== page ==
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Stories No Longer Untold

By 7th February 2021March 25th, 2021No Comments

Fatma Bucak by Castello di Rivoli

Remains of what has not been said, 2016 (7 February 2016 | 1 April 2016 | 13 April 2016) 84 Digital archival pigment prints, 23×28,5 cm / each. Originally commissioned and produced by Fondazione Sardi per l‘Arte. © Fatma Bucak

I think that people increasingly feel deflated and defeated, as well as frustrated by the seeming impossibility of any real change. One can only cling to the hope that there are “new” ways of thinking, discussing, and challenging things through documenting realities that we did not see, and that some of those movements lead to real change.

Fall, 2013, From the series Four Ages of Woman. Still image. HD digital video, colour, sound, 3 minutes 26 seconds

Fatma Bucak’s works, as seen in the exhibition Acts of Erasure at the Museum of Contemporary Art, Toronto. Now extended until May 2021. © Fatma Bucak

Stories No Longer Untold: When I have to cross the bar, 2015. Still image. Video by Fatma Bucak

When I have to cross the bar, 2015. Still image. HD digital video, colour, sound, 3 minutes 15 seconds. Originally commissioned and produced by Artpace San Antonio.

PK: In A Study of Eight Landscapes you bring together seemingly everyday objects from areas such as the Turkish/Armenian and US/Mexico borders. What meaning do these objects take on in this work?

FB: From 2011 I have been working on borders. During that time, I have observed the presence of objects that are common on both side’s borders. I started to collect those objects of liminal places. Sometimes it is bread shared by multiple communities, sometimes a metal bar stuck in the mouth of a fish in a river dividing the land of two countries, sometimes a concrete block lying on a road to a rundown village on an actual border line. These collected objects become a kind of language that gives shape and form, as though a living sculpture, to that which is uncanny in these places. The images explore both the mental and material realities where the conditions of life are highly dependent on the entities on either side. Each image in the series becomes an argument for an undefined land with its dialectic relationship between the land itself and its identity.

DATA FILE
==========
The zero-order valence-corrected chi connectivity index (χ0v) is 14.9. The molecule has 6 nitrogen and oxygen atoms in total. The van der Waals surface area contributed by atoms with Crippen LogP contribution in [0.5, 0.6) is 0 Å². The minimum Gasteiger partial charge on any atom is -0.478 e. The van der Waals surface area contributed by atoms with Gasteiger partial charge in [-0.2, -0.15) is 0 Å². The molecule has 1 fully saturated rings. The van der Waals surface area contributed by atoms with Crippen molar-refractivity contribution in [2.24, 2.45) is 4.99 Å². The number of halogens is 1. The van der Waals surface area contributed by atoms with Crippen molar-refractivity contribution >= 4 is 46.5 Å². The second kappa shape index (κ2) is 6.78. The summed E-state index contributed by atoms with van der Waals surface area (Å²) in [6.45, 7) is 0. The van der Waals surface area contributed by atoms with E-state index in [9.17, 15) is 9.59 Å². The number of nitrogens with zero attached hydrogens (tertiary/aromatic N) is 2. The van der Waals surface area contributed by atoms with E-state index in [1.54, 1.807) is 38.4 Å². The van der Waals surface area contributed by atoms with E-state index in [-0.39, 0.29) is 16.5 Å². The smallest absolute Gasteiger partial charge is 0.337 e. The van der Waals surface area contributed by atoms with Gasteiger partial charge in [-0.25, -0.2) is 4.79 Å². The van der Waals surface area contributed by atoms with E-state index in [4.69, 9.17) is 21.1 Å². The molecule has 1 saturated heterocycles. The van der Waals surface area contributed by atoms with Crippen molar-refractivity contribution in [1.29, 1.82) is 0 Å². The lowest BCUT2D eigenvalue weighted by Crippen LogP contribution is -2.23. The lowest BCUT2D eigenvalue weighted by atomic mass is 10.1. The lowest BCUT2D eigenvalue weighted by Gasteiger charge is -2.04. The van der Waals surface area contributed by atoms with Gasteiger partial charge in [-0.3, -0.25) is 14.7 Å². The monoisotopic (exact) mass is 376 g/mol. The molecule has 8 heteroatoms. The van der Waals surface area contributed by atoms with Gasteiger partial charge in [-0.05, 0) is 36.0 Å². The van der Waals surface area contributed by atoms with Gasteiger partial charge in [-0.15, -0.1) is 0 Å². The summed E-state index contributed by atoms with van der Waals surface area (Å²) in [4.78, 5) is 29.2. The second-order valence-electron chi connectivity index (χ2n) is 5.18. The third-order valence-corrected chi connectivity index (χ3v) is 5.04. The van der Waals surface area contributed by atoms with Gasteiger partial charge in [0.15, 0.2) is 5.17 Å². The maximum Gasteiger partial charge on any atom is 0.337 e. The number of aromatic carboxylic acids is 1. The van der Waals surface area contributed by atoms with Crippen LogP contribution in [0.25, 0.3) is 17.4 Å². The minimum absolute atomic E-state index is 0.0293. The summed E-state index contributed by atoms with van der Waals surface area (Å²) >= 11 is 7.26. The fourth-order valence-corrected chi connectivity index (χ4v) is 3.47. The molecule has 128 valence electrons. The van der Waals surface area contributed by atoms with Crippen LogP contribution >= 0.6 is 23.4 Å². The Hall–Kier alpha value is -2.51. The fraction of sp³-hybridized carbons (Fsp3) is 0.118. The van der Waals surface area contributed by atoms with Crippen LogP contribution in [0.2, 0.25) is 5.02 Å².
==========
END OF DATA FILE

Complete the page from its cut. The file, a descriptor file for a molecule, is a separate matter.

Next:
I was interested, for the most part, in using objects that are encountered in everyday life. They are about being present when the body is absent, and they are composed in such a way that the familiar becomes strange, revealing a sense of hostility of uncertainty. Working on and about these places presents a challenge: to the political identity of the land, to historical interpretation, and to the erasure by violence of borders, of the geographical and aesthetic of landscapes themselves. There is this sense of transformation, of transition, of pause, and of anticipation that leaves room to find my own words to interpret what I saw, sometimes lived, and felt where nothing is as safe as it appears. This is where I create my own order.

PK: Gender and the male gaze also feature as themes throughout your work. Do you feel it is important to champion the voices of women photographers? Why so?

FB: There was an interesting article I came across in 2019, suggesting that although the majority of students in undergraduate and graduate photojournalism programs are women, women made up just 15 percent of entries to the World Press Photo awards between 2012 and 2017. A survey of major talent agency websites in Australia and their roster revealed that under 25 percent of agency-represented photographers are female. Femaleinfocus data suggests women photographers earn nearly 40 percent less than men in US, and more than 85 percent of commercial photographers are men. Clearly, gender bias is ingrained in this system. Sexism does not exclude art and photography. It is within our lives, jobs and politics. And this is why it’s important for us to remember these numbers and occupy ourselves with equality in salaries, job payments, in job opportunities etc. also in photography and in arts.

Images © Fatma Bucak